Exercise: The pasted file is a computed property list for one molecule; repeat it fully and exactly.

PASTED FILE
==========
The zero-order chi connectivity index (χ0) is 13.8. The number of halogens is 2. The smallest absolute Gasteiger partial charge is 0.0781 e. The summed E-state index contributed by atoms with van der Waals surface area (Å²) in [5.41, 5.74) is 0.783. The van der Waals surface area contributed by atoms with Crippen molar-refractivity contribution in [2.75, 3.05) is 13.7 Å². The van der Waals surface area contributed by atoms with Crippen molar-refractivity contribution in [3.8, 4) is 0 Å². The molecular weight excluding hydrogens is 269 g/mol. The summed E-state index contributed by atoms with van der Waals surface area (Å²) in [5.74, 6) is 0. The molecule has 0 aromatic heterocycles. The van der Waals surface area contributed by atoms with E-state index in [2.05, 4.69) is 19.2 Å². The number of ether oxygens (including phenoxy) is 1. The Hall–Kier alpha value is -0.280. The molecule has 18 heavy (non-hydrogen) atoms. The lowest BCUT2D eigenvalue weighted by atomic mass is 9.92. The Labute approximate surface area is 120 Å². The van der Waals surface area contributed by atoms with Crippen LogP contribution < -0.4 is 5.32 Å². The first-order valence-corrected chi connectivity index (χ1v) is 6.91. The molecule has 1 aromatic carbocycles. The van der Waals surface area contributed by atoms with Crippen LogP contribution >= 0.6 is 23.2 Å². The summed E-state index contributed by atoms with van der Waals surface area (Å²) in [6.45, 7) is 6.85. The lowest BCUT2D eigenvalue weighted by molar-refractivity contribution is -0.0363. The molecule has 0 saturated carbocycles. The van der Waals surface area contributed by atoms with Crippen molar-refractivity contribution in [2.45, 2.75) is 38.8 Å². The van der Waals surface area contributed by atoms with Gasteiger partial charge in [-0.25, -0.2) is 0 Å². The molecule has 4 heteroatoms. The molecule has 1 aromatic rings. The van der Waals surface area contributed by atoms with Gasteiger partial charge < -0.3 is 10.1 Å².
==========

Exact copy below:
The zero-order chi connectivity index (χ0) is 13.8. The number of halogens is 2. The smallest absolute Gasteiger partial charge is 0.0781 e. The summed E-state index contributed by atoms with van der Waals surface area (Å²) in [5.41, 5.74) is 0.783. The van der Waals surface area contributed by atoms with Crippen molar-refractivity contribution in [2.75, 3.05) is 13.7 Å². The van der Waals surface area contributed by atoms with Crippen molar-refractivity contribution in [3.8, 4) is 0 Å². The molecular weight excluding hydrogens is 269 g/mol. The summed E-state index contributed by atoms with van der Waals surface area (Å²) in [5.74, 6) is 0. The molecule has 0 aromatic heterocycles. The van der Waals surface area contributed by atoms with E-state index in [2.05, 4.69) is 19.2 Å². The number of ether oxygens (including phenoxy) is 1. The Hall–Kier alpha value is -0.280. The molecule has 18 heavy (non-hydrogen) atoms. The lowest BCUT2D eigenvalue weighted by atomic mass is 9.92. The Labute approximate surface area is 120 Å². The van der Waals surface area contributed by atoms with Crippen LogP contribution < -0.4 is 5.32 Å². The first-order valence-corrected chi connectivity index (χ1v) is 6.91. The molecule has 1 aromatic carbocycles. The van der Waals surface area contributed by atoms with Crippen LogP contribution >= 0.6 is 23.2 Å². The summed E-state index contributed by atoms with van der Waals surface area (Å²) in [6.45, 7) is 6.85. The lowest BCUT2D eigenvalue weighted by molar-refractivity contribution is -0.0363. The molecule has 0 saturated carbocycles. The van der Waals surface area contributed by atoms with Crippen molar-refractivity contribution in [2.45, 2.75) is 38.8 Å². The van der Waals surface area contributed by atoms with Gasteiger partial charge in [-0.25, -0.2) is 0 Å². The molecule has 4 heteroatoms. The molecule has 1 aromatic rings. The van der Waals surface area contributed by atoms with Gasteiger partial charge < -0.3 is 10.1 Å².